On August 24, KBCS-FM rolled out its new weekday program grid, replacing Drive Time Jazz with the syndicated public affairs show The Takeaway and eliminating its morning jazz programs (The Bud and Don Show, Bebop Spoken Here, Twentieth-Century Jazz and Vintage Jazz) in favor of airing Friday morning’s hybrid of jazz and world music, The Caravan, five days a week.
According to station manager Steve Ramsey, The Caravan was selected because of host John Gilbreath’s range of musical interests and ability to weave diverse musical threads through the show. “He can play music we air on Saturday nights and make it fit, then point people to the other spots on our schedule where they can hear these other styles of music in more depth,” Ramsey explains.
Gilbreath claims no involvement in strategies involving the show’s artistic direction. “I assume they have a clear vision of what they want to accomplish and it’s my pleasure to help them craft my part of what that looks like for the future,” he says.
It will not be so easy for Richard Gillmann, Iaan Hughes, and Sean Donovan, three of the five hosts of the cancelled Lunch with Folks, who have been retained for the replacement program, The Outskirts. “They will be working more collaboratively than before,” Ramsey says. “If a cool artist is heard on a Monday, you may well hear them again on a Wednesday or a Friday, because the hosts will be sharing playlists. We want the listener to get a similar audio experience no matter which day of the week they tune in. The music director will help sculpt a more consistent sound for that show with a view to being a bit more rootsy and contemporary, while continuing to keep it a folk-based program.”
These changes were implemented without soliciting input from the listeners. Eric Hardee, a volunteer host who has been with the station for eighteen years, says that when Ramsey was asked by the staff why listeners were not consulted, he answered that there was no need to ask them since he already knew what they were going to say.
“Such decisions are not based on what people want to hear or want to play, but on money,” Hardee, who is active in the “Save KCBS” group, claims. “Management believes the music audience is disposable because they can pull in more revenue with news programming.”
Yet, based on the way they were supported financially, several of the morning programs were among the most popular programs on the station. Gilbreath recalls program director Peter Graff telling him that “many of the complainers who have been disgruntled over losing a show preface their objection by stating that it is the only show they listen to on the station, which is the perfect justification for taking it off because we need to have people listening more than just three hours a week.”
This is the paradox that drives the changes. Unlike KUOW, which draws a more passive listener, who is apt to leave the radio tuned to one station throughout the day, KCBS attracts listeners who tune in to hear a specific show, which is not what the station wants.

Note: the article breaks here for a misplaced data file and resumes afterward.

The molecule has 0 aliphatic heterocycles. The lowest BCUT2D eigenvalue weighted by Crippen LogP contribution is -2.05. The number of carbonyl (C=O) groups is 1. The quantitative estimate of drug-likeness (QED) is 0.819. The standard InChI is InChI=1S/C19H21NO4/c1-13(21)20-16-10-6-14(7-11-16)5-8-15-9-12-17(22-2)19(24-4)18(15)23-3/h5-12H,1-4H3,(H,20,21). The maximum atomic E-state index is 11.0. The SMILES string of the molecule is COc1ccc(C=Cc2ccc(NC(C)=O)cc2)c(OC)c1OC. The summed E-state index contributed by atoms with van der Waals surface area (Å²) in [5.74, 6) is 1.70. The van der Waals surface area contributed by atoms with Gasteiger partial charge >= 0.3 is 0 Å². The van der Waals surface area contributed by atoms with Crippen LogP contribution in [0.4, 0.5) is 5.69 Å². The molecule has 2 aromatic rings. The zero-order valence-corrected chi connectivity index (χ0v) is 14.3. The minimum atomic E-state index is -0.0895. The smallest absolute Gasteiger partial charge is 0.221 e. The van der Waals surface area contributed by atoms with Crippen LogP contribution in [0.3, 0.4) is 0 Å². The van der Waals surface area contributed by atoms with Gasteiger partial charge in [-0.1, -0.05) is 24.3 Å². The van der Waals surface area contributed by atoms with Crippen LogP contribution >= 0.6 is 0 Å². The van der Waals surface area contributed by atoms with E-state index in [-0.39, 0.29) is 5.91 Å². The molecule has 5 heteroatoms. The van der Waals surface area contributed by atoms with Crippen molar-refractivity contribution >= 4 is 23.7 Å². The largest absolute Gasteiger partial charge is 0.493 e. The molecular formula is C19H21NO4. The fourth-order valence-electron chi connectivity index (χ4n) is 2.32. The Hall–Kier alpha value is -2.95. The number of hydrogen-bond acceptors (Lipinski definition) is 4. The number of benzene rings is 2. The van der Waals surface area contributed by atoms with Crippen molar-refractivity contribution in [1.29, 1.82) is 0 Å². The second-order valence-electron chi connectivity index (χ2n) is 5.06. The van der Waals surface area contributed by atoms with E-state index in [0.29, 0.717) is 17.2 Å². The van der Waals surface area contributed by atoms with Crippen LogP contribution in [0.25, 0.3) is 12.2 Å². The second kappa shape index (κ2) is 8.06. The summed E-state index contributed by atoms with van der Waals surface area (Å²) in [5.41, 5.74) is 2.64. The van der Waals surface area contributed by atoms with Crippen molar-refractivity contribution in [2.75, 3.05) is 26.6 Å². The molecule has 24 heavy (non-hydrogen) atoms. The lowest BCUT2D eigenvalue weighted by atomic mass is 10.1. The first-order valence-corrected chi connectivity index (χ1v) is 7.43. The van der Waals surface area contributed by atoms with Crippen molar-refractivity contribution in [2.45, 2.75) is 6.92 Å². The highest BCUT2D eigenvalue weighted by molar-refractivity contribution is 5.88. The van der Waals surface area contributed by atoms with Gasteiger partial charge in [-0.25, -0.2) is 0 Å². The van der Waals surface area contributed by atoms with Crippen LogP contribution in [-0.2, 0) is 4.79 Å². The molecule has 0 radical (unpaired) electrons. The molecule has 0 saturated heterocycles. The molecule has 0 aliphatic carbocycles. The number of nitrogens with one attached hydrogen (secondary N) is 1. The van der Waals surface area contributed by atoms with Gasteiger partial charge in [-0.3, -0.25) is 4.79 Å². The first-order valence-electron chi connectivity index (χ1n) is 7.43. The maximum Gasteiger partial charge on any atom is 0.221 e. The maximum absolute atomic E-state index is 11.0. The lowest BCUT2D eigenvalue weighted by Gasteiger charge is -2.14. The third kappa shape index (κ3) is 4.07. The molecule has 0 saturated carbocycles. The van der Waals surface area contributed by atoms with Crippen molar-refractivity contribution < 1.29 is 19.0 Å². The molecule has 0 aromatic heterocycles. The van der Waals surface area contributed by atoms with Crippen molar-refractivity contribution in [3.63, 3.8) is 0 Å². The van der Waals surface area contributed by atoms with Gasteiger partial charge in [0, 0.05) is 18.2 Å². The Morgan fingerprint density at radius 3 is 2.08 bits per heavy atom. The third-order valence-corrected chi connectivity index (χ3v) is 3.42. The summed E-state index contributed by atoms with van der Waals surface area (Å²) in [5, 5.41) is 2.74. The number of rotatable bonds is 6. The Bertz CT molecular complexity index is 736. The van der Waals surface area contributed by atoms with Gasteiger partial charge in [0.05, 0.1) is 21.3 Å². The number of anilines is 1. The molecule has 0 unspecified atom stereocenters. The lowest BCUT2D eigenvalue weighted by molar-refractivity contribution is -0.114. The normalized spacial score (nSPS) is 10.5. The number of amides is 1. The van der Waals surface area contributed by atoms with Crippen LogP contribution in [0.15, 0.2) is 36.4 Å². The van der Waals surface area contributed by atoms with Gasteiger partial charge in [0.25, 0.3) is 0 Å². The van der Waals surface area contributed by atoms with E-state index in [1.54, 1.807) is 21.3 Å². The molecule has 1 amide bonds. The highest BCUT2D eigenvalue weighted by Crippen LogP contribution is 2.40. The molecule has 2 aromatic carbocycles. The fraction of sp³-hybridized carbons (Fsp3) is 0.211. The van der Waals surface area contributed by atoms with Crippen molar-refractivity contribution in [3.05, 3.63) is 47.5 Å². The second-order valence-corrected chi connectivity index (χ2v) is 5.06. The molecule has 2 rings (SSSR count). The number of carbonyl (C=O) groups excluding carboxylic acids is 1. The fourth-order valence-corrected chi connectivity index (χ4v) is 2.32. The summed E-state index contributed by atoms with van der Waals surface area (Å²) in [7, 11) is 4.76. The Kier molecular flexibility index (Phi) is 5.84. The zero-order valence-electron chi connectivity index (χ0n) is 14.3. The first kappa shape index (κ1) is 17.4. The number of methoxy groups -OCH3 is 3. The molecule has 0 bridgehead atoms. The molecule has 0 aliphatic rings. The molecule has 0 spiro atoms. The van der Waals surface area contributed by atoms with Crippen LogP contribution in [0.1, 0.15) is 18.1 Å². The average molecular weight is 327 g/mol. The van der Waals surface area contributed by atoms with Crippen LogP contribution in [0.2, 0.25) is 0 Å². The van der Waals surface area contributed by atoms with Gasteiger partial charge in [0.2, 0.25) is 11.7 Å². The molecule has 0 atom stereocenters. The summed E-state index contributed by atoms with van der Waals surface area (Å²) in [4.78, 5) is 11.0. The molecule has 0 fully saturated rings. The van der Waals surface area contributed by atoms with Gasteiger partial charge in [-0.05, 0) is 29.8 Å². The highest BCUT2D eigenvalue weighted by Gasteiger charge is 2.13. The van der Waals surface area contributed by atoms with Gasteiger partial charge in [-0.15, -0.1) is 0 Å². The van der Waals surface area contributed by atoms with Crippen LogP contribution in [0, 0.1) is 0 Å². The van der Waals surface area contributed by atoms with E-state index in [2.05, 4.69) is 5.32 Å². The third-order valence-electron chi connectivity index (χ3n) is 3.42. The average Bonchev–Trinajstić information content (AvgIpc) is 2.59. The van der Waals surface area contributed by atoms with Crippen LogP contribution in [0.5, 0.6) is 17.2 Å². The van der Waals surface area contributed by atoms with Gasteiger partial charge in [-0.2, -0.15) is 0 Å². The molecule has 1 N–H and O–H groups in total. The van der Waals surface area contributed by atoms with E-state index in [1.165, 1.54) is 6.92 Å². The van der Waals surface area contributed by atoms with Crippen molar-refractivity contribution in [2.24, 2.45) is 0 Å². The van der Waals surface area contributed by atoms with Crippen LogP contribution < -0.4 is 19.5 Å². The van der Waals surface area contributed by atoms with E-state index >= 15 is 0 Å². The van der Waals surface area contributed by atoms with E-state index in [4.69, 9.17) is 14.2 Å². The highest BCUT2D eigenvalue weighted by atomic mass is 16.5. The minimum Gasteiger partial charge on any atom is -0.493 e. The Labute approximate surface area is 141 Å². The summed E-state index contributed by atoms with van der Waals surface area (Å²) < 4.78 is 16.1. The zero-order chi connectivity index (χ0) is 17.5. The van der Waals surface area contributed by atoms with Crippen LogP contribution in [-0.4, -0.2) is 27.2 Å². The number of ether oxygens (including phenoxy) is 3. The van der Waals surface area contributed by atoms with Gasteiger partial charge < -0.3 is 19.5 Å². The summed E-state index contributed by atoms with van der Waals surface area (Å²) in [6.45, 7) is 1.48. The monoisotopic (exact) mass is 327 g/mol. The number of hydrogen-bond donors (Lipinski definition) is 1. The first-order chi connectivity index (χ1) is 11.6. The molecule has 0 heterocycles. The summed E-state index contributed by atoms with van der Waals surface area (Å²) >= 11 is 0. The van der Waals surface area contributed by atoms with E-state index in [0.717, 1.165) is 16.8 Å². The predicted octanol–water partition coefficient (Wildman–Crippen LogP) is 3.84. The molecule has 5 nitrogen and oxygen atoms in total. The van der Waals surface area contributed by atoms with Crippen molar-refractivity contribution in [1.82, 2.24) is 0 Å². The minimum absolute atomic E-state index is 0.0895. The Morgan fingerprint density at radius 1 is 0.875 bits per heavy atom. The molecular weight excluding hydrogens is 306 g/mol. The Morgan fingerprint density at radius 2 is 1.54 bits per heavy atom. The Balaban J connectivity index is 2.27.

“These changes were not designed to create new listeners, but to keep our listeners listening to us longer,” Ramsey insists. “The data shows that our listeners have their radios on, but are not listening to us. They go to KUOW and KPLU.”
Originally, these changes were to be the first of a three-phase overhaul that would have affected weeknight and weekend programming as well. Hardee feels that his group’s efforts in mobilizing its campaign and getting listeners involved was influential in making management back off from implementing further changes.
“The amount of listener response blew them away,” he says, “but the thing that will have a real effect is if the bottom falls out during the next pledge drive, and they are left holding an empty bag. We hope this will encourage them to restore some of the specialty programs and to take a more listener-involved approach to their process of change in the future.”
Ramsey refuses to speculate about the future. “It will take at least a year to evaluate the impact of the August changes on our audience.”
There is more to the shake-up at KBCS than the cancellation of a few shows. When Ramsey states, “It is a challenge for community radio stations to find our role in the changing landscape of media,” he alludes to a climate in which the lines between community and public radio are becoming increasingly blurred. Stations such as KBCS have been prized as free-speech centers where the community had access to the microphone, and deejays could program their shows without interference from management. There is still hope for that to continue at KBCS, but not if local shows are dumped in favor of syndicated programming that encourages the passive acceptance of generic information instead of participation in the active engagement
of community voices.
Gilbreath doesn’t think there is any difference in the direction the station is headed now as opposed to last week. “You turn the radio on and you’re hearing essentially the same thing. You’re just hearing a little more news and public affairs. But artistic integrity has to be balanced with commercial viability. You have to stay alive in order to do it again tomorrow. But you also have to be able to hold your head up and say
you are doing something that is absolutely valuable.”
“When a change is launched, you are going to hear from the people who are in opposition right away,” Ramsey concludes. “I have to believe, though, that if we have heard from four hundred people out of the forty-five thousand listeners we have in this area, the vast majority of our audience hasn’t yet let us know how they feel.”
With the pledge drives coming up in mid-October, listeners will have the opportunity to let the station know what kind of programming they will or will not support.